Weird Al Yankovic in 3-D is the second studio album by American singer-songwriter Weird Al Yankovic, released on February 28,1984, by Rock n Roll Records. The album was one of many produced by former The McCoys guitarist Rick Derringer, recorded between October and December 1983, the album was Yankovics follow-up to his modestly successful debut LP, Weird Al Yankovic. The music on Weird Al Yankovic in 3-D is built around parodies and pastiches of pop, half of the album is made up of parodies, featuring jabs at Michael Jackson, Men Without Hats, The Greg Kihn Band, The Police, and Survivor. The other half of the album is original material, featuring many style parodies, or musical imitations that come close to and these style parodies include imitations of specific artists like Bob Marley and The B-52s. Weird Al Yankovic in 3-D is also notable for being the first album released by Yankovic to feature a medley of hit songs. These pastiches of hit songs, set to music, have since appeared on nearly all of Yankovics albums. Weird Al Yankovic in 3-D was met mostly positive reviews and peaked at number seventeen on the Billboard 200. The album also produced one of Yankovics most famous singles, Eat It and this song was Yankovics highest charting single until White & Nerdy from his 2006 album Straight Outta Lynwood peaked at number nine in the October 21,2006 Billboard charts. Eat It also charted at number one in Australia, making it Yankovics only number one single in any country, the album also produced two minor US hits, King of Suede, which peaked at number sixty-two, and I Lost on Jeopardy, which peaked at number eighty-one. The album was Yankovics first Gold record, and went on to be certified Platinum for sales of one million copies in the United States. Eat It won a Grammy Award for Best Comedy Performance Single or Album, in October 1983, Yankovic began recording his second album at Santa Monica Sound Recorders, in Santa Monica, California. To produce it, he brought in former The McCoys guitarist Rick Derringer, backing Yankovic were Jon Bermuda Schwartz on drums, Steve Jay on bass, and Jim West on guitar. During the first recording session for the album, five songs were recorded, Nature Trail To Hell, Mr. Popeil, Buy Me a Condo, Midnight Star. Every song on Yankovics debut album was played on an accordion, accompanied by bass, guitar, on In 3-D Yankovic decided to restrict the accordion to certain sections, most notably the polka medley Polkas on 45. and of course, on the polka medleys. Im not really downplaying the accordion at all - I usually feature the accordion on three or four songs every album, which is three or four more accordion-based songs than most Top 40 albums have. One of the first originals recorded for the album was Midnight Star, the liner notes to Permanent Record state that a Weekly World News article about the Incredible Frog Boy helped to inspire the song. According to Yankovic, most of the headlines were real. He spent several weeks collecting and looking through old tabloids to find inane titles, initially he thought that Midnight Star should have been the lead single for the album, but later relented and released Eat It instead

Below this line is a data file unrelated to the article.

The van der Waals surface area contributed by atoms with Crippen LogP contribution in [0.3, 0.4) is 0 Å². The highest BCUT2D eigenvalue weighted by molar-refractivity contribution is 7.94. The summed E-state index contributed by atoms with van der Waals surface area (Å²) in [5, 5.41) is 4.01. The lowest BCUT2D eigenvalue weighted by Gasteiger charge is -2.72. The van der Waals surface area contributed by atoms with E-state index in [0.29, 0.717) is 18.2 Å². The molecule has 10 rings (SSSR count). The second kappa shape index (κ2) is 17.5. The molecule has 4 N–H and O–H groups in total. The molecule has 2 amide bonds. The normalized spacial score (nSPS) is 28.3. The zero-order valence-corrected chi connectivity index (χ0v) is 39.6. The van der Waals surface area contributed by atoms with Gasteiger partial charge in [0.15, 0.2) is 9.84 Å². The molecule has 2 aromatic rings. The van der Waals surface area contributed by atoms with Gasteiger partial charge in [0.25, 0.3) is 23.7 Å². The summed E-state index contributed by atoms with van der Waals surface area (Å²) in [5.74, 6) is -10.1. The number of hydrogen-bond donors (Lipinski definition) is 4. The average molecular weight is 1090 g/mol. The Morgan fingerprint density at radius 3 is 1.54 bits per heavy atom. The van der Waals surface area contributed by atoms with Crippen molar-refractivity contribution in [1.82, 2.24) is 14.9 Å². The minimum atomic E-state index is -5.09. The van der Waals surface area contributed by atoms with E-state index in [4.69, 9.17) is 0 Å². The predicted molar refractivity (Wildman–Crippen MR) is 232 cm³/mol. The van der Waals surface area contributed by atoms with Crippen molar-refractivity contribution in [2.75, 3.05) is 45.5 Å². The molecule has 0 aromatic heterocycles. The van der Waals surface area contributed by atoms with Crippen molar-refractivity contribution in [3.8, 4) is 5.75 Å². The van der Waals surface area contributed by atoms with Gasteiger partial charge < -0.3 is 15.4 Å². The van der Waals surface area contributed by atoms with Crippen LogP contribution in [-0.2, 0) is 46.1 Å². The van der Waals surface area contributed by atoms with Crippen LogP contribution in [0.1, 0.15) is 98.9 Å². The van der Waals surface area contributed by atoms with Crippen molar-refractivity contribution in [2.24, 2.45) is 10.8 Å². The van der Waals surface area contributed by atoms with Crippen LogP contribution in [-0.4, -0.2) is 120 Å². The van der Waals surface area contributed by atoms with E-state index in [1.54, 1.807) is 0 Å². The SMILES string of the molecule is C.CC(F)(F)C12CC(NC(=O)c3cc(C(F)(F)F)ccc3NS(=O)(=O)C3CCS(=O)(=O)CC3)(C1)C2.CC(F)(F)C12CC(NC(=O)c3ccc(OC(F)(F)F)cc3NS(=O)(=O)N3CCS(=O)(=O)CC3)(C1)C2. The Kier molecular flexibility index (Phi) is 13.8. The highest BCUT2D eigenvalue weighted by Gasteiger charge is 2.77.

Image: Weird Al Yankovic In 3 D
Michael Jackson, composer of "Beat It", thought Yankovic's parody was a "funny idea" (1984, White House Photo Office).